It's harder for old guys to squeeze under the salary cap. Source: Sports Studio Photos/Getty Images
It's harder for old guys to squeeze under the salary cap. Source: Sports Studio Photos/Getty Images

This I found surprising…and a little disturbing:

"In three of these cases [in which a team signed a veteran closer despite having a good young set-up reliever], the veteran closer had actually performed significantly worse than the young set-up man in 2013, yet the teams went out and committed significant money to these free agents. While these moves may be frustrating for baseball fans, a deeper analysis reveals that these deals might make quite a bit of economic sense for these teams."

That’s from Matthew Murray over at Grantland, who runs through the numbers carefully and finds, yup, the A’s and Rays probably knew what they were doing when they acquired established closers during this off-season. The reason? It keeps the young, cheaper, better pitchers inexpensive, because the arbitration process rewards saves, not quality.

Disturbing? Sure. First of all, good pitchers should be rewarded! But what I really care about, as a fan, is for my team to make reasonable choices based on talent, and not based on gaming the arbitration rules. Okay, there’s going to be some of that regardless; a player's whole sequence of going from pre-arbitration to arbitration years to, finally, eligibility to put oneself on the market means there is a whole lot of gaming the system.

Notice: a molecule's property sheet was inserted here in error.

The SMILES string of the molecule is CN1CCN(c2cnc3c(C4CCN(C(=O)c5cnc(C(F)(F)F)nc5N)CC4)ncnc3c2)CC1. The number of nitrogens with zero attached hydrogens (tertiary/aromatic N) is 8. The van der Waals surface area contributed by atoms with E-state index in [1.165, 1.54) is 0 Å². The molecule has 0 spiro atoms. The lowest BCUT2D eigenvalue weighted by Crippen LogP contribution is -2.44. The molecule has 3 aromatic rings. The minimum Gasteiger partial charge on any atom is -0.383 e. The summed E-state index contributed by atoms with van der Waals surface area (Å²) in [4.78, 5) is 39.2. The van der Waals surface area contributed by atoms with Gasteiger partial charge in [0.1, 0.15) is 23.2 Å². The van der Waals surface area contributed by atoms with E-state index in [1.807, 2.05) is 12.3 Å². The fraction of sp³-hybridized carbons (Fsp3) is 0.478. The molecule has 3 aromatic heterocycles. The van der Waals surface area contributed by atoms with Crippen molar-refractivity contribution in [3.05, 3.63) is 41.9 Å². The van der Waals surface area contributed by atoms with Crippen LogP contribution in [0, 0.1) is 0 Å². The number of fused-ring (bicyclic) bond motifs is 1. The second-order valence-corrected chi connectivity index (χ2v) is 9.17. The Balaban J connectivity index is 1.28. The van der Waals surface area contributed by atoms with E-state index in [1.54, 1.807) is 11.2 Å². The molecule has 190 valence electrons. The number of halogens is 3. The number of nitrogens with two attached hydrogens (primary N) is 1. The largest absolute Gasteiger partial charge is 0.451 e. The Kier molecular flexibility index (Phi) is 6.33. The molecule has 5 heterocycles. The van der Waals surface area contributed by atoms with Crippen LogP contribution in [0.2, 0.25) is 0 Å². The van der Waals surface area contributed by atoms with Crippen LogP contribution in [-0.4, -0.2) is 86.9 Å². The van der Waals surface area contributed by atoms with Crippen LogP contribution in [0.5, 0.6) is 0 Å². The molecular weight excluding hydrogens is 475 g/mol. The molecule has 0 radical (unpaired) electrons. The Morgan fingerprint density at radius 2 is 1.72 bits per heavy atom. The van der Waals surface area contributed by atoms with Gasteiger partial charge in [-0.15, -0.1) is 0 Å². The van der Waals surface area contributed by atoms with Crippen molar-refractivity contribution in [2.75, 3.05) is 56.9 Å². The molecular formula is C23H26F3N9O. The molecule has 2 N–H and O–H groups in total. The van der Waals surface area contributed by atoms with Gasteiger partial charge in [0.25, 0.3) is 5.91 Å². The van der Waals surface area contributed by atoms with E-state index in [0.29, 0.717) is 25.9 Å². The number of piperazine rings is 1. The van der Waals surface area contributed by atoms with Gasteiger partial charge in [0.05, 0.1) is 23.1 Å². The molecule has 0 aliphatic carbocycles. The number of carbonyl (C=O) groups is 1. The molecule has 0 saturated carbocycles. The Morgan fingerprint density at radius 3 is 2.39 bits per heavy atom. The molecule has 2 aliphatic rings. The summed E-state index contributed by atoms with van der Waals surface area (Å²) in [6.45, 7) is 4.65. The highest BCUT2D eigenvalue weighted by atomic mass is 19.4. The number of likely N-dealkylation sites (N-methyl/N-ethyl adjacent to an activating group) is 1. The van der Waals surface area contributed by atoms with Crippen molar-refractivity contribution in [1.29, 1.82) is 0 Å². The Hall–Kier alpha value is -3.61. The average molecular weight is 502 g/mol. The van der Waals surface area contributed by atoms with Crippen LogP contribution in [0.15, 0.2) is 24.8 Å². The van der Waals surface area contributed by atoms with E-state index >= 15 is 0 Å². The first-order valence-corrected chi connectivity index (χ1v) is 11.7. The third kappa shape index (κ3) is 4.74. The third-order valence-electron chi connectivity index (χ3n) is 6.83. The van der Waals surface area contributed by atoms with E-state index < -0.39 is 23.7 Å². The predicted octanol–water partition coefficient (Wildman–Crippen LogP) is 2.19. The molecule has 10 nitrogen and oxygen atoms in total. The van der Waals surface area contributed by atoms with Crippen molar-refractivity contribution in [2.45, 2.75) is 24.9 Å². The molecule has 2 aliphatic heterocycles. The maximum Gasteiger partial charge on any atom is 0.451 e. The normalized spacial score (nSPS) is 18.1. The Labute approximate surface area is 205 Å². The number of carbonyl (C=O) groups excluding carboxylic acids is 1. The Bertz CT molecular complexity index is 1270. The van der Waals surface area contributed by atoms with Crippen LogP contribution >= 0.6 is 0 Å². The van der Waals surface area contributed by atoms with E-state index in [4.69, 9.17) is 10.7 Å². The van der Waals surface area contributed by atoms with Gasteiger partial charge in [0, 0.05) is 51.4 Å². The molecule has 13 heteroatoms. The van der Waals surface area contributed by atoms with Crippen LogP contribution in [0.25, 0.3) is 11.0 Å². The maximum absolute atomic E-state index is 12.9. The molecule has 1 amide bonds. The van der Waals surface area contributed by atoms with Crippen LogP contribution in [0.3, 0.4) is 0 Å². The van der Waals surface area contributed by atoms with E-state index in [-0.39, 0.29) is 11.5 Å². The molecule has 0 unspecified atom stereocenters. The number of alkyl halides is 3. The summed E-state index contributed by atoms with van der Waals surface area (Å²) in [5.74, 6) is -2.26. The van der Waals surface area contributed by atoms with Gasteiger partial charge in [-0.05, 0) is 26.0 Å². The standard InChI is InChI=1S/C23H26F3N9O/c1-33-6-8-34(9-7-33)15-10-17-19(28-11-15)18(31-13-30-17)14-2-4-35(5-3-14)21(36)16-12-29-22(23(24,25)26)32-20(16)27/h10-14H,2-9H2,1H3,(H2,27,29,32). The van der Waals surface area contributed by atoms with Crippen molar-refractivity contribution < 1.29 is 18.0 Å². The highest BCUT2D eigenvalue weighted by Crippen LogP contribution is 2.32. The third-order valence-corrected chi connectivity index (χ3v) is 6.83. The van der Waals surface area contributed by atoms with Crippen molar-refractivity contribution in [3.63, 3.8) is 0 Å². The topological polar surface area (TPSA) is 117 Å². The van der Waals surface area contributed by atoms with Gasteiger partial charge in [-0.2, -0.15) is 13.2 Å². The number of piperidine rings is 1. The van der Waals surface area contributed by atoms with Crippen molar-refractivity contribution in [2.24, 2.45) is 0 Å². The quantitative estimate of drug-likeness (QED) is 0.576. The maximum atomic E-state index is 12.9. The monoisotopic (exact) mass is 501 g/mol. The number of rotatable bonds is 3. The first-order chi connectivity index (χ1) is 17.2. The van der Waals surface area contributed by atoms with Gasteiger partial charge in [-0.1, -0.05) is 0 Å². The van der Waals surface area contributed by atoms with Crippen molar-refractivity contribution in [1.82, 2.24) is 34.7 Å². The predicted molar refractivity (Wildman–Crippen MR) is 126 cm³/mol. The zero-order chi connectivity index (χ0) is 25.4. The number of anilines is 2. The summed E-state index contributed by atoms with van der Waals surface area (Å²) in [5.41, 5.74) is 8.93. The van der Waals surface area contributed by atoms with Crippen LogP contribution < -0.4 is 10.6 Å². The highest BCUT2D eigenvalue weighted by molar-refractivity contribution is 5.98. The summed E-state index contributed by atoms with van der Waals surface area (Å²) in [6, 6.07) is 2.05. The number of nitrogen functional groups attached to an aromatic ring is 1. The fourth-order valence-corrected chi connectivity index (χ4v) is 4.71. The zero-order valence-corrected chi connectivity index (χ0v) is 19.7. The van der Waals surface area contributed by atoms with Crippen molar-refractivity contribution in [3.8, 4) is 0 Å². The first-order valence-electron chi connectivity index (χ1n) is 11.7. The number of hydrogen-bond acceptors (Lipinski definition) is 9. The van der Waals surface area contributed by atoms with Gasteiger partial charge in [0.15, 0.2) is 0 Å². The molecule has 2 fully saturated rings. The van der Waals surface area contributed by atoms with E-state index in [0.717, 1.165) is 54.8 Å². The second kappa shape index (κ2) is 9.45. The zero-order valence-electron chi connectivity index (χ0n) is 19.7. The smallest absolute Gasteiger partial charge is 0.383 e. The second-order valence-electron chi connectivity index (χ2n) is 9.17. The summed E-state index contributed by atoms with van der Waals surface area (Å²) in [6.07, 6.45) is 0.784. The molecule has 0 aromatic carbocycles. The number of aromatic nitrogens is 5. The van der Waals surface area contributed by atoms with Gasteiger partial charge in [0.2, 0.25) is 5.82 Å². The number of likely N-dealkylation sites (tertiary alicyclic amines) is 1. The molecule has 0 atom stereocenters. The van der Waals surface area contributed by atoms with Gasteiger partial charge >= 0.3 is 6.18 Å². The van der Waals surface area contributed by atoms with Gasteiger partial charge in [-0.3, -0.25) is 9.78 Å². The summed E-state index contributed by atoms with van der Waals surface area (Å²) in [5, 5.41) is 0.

Actually, let me back up a bit -- there’s more to it than that. For most fans, myself definitely included, it’s a lot more fun to follow what goes on if we don’t have to know all that much about this stuff. That is, when the Giants sign a player I want to be able to have an informed opinion of that move, and I want it as much as possible to be about how good a player he is, not the stuff that accountants keep track of.

Which is, by the way, one of the reasons I’m against salary caps. Not the only one; my understanding of the economics of it is that salary caps are bad for the sport, and bad for fans, in other ways. When it comes down to it, though, I’d much rather be talking OPS and ERA than cap space. And while I know that money is (legitimately!) always going to be an important part of player decisions, the less of that stuff the better, as far as I’m concerned.

Meanwhile: pictures of guys stretching in Arizona and Florida! Spring is on its way.

To contact the writer of this article: Jbernstein62@bloomberg.net.

To contact the editor responsible for this article: Francis Wilkinson at fwilkinson1@bloomberg.net.